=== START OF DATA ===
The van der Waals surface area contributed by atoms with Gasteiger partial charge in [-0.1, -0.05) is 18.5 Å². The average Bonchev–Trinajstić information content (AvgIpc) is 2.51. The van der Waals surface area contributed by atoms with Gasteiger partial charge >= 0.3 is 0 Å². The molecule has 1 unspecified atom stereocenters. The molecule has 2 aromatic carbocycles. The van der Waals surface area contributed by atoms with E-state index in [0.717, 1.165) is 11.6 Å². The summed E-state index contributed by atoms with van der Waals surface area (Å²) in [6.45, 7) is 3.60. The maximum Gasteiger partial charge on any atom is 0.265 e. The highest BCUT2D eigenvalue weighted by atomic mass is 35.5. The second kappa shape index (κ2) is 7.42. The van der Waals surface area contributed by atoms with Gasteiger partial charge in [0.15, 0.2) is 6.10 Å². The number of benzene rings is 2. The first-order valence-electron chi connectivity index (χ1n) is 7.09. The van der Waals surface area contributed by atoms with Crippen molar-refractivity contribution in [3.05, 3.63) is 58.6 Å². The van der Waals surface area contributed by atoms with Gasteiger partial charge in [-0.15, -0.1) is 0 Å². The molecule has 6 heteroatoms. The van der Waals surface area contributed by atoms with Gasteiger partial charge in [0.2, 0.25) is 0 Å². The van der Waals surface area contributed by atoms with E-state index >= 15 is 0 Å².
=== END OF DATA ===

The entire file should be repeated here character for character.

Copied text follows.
The van der Waals surface area contributed by atoms with Gasteiger partial charge in [-0.1, -0.05) is 18.5 Å². The average Bonchev–Trinajstić information content (AvgIpc) is 2.51. The van der Waals surface area contributed by atoms with Gasteiger partial charge >= 0.3 is 0 Å². The molecule has 1 unspecified atom stereocenters. The molecule has 2 aromatic carbocycles. The van der Waals surface area contributed by atoms with E-state index in [0.717, 1.165) is 11.6 Å². The summed E-state index contributed by atoms with van der Waals surface area (Å²) in [6.45, 7) is 3.60. The maximum Gasteiger partial charge on any atom is 0.265 e. The highest BCUT2D eigenvalue weighted by atomic mass is 35.5. The second kappa shape index (κ2) is 7.42. The van der Waals surface area contributed by atoms with Gasteiger partial charge in [0.15, 0.2) is 6.10 Å². The number of benzene rings is 2. The first-order valence-electron chi connectivity index (χ1n) is 7.09. The van der Waals surface area contributed by atoms with Crippen molar-refractivity contribution in [3.05, 3.63) is 58.6 Å². The van der Waals surface area contributed by atoms with Gasteiger partial charge in [-0.15, -0.1) is 0 Å². The molecule has 6 heteroatoms. The van der Waals surface area contributed by atoms with Gasteiger partial charge in [0.2, 0.25) is 0 Å². The van der Waals surface area contributed by atoms with E-state index >= 15 is 0 Å².